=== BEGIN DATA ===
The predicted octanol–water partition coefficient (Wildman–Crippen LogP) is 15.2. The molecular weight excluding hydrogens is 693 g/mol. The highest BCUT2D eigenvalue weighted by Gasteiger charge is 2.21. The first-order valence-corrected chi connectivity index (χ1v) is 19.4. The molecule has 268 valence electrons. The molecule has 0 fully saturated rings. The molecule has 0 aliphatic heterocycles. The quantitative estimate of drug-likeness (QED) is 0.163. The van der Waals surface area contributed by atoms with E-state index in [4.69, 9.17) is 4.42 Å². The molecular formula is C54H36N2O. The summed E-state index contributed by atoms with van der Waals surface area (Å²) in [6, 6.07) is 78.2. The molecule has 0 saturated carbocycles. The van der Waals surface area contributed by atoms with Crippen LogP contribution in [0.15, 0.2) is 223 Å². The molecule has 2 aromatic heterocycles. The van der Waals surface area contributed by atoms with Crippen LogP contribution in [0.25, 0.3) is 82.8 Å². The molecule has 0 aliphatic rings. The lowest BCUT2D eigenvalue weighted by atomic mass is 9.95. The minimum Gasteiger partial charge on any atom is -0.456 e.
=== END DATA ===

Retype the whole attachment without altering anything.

The predicted octanol–water partition coefficient (Wildman–Crippen LogP) is 15.2. The molecular weight excluding hydrogens is 693 g/mol. The highest BCUT2D eigenvalue weighted by Gasteiger charge is 2.21. The first-order valence-corrected chi connectivity index (χ1v) is 19.4. The molecule has 268 valence electrons. The molecule has 0 fully saturated rings. The molecule has 0 aliphatic heterocycles. The quantitative estimate of drug-likeness (QED) is 0.163. The van der Waals surface area contributed by atoms with E-state index in [4.69, 9.17) is 4.42 Å². The molecular formula is C54H36N2O. The summed E-state index contributed by atoms with van der Waals surface area (Å²) in [6, 6.07) is 78.2. The molecule has 0 saturated carbocycles. The van der Waals surface area contributed by atoms with Crippen LogP contribution in [0.15, 0.2) is 223 Å². The molecule has 2 aromatic heterocycles. The van der Waals surface area contributed by atoms with Crippen LogP contribution in [0.25, 0.3) is 82.8 Å². The molecule has 0 aliphatic rings. The lowest BCUT2D eigenvalue weighted by atomic mass is 9.95. The minimum Gasteiger partial charge on any atom is -0.456 e.